BySanjenbam Jugeshwor Singh

Updated 9 Jan 2022, 6:24 am

In the 16th century, Venice formulae for solving equations were closely guarded intellectual property. Of particular interest to ballistics and fortifications, expert Niccolo Tartaglia pointed out quadratic and cubic equations which model the behavior of projectiles in flight among other things. These may well ring a bell with you to form the school math-quadratic equations having an x2 term in them and Cubic’s an x3 term. Tartaglia and other mathematicians noticed that some solutions required the square root of negative numbers and herein lies a problem.

Negative numbers do not have square roots- there is no number that when multiplied by itself gives a negative number. This is because negative numbers when multiplied together yield a positive result like (-2) x (-2) =4 not -4. Tartaglia and his rival, Girolamo Cardano, observed that if they allowed negative square root in their calculations, they could still give valid numerical answers (real number as mathematicians call them).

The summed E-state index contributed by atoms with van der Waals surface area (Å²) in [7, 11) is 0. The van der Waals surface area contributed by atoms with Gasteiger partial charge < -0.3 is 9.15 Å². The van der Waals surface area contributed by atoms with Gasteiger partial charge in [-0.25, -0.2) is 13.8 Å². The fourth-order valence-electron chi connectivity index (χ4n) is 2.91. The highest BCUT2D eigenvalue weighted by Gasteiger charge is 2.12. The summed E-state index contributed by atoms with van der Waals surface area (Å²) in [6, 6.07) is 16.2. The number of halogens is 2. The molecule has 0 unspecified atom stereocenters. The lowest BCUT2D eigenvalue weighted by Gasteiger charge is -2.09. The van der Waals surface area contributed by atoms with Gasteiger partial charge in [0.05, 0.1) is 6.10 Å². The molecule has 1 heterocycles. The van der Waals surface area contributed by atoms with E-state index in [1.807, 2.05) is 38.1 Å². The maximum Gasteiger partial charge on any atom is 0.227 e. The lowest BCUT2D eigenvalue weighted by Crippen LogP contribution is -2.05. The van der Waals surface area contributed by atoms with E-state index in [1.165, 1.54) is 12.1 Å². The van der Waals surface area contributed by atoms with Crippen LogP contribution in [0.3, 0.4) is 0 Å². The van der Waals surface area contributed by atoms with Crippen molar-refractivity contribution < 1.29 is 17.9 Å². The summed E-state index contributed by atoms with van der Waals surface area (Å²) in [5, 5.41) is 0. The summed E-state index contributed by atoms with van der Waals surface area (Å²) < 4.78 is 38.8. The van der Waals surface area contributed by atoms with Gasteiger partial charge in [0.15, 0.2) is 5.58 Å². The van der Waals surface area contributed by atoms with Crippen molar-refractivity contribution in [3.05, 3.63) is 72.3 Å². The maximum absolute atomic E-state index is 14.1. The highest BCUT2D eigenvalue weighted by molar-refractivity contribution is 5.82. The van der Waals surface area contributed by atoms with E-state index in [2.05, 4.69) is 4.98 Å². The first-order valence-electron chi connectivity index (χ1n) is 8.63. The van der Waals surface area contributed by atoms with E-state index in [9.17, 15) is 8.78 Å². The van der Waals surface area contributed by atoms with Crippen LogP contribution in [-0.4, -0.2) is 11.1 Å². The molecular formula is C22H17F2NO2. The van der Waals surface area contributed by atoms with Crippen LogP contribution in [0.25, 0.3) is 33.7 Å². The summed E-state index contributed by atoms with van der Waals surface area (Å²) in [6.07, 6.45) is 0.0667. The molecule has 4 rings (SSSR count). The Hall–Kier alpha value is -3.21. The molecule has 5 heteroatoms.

Tartaglia learned this the hard way when he was beaten by one of Cardano’s student in a month –long equation –solving duel in 1530. Mathematicians use i to represent the square root of minus one. This is called imaginary unit-it is not a real number, does not exist in real life. We can use it to find the square root of negative numbers though. This means that the square root of -4 is the square root of 4 multiplied by the square root of -1. In symbol √ =√ √ . The square root of 4 is 2 and square root of -1 is i, giving square root of -4 as 2i and -2i. The arithmetic of i itself initially posed an obstacle for mathematicians.

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With the imaginary unit, this seems to break down, with two positives multiplying to give a negative number i.e. ixi=i2 =-1. Equally, here two negatives multiply to give a negative i.e. -ix-i =i2 =-1. This was a problem for some time and made some people feel that using them in formal mathematics was not rigorous. The work of mathematicians on imaginary numbers allowed the development of what is now called the fundamental Theorem of algebra.